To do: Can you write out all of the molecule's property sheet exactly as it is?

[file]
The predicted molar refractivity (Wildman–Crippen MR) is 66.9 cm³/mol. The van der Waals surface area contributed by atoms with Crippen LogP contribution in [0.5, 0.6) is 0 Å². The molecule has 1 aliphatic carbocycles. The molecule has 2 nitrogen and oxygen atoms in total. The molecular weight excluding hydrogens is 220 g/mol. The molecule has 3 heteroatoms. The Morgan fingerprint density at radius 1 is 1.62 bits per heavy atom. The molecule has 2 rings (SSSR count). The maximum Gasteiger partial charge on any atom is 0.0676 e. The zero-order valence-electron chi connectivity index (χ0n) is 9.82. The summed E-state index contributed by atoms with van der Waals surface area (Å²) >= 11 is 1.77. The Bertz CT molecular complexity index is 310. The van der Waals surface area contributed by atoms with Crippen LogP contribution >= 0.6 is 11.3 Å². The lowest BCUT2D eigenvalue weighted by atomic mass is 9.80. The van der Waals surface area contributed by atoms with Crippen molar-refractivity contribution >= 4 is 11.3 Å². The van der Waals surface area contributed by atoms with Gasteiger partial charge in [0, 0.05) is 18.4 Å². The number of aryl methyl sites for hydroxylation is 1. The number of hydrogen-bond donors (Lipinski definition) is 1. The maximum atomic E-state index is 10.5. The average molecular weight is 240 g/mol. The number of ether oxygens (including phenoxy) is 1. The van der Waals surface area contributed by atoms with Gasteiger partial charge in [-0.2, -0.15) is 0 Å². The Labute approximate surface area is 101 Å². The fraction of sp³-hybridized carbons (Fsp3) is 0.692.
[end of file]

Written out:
The predicted molar refractivity (Wildman–Crippen MR) is 66.9 cm³/mol. The van der Waals surface area contributed by atoms with Crippen LogP contribution in [0.5, 0.6) is 0 Å². The molecule has 1 aliphatic carbocycles. The molecule has 2 nitrogen and oxygen atoms in total. The molecular weight excluding hydrogens is 220 g/mol. The molecule has 3 heteroatoms. The Morgan fingerprint density at radius 1 is 1.62 bits per heavy atom. The molecule has 2 rings (SSSR count). The maximum Gasteiger partial charge on any atom is 0.0676 e. The zero-order valence-electron chi connectivity index (χ0n) is 9.82. The summed E-state index contributed by atoms with van der Waals surface area (Å²) >= 11 is 1.77. The Bertz CT molecular complexity index is 310. The van der Waals surface area contributed by atoms with Crippen LogP contribution >= 0.6 is 11.3 Å². The lowest BCUT2D eigenvalue weighted by atomic mass is 9.80. The van der Waals surface area contributed by atoms with Crippen molar-refractivity contribution >= 4 is 11.3 Å². The van der Waals surface area contributed by atoms with Gasteiger partial charge in [0, 0.05) is 18.4 Å². The number of aryl methyl sites for hydroxylation is 1. The number of hydrogen-bond donors (Lipinski definition) is 1. The maximum atomic E-state index is 10.5. The average molecular weight is 240 g/mol. The number of ether oxygens (including phenoxy) is 1. The van der Waals surface area contributed by atoms with Gasteiger partial charge in [-0.2, -0.15) is 0 Å². The Labute approximate surface area is 101 Å². The fraction of sp³-hybridized carbons (Fsp3) is 0.692.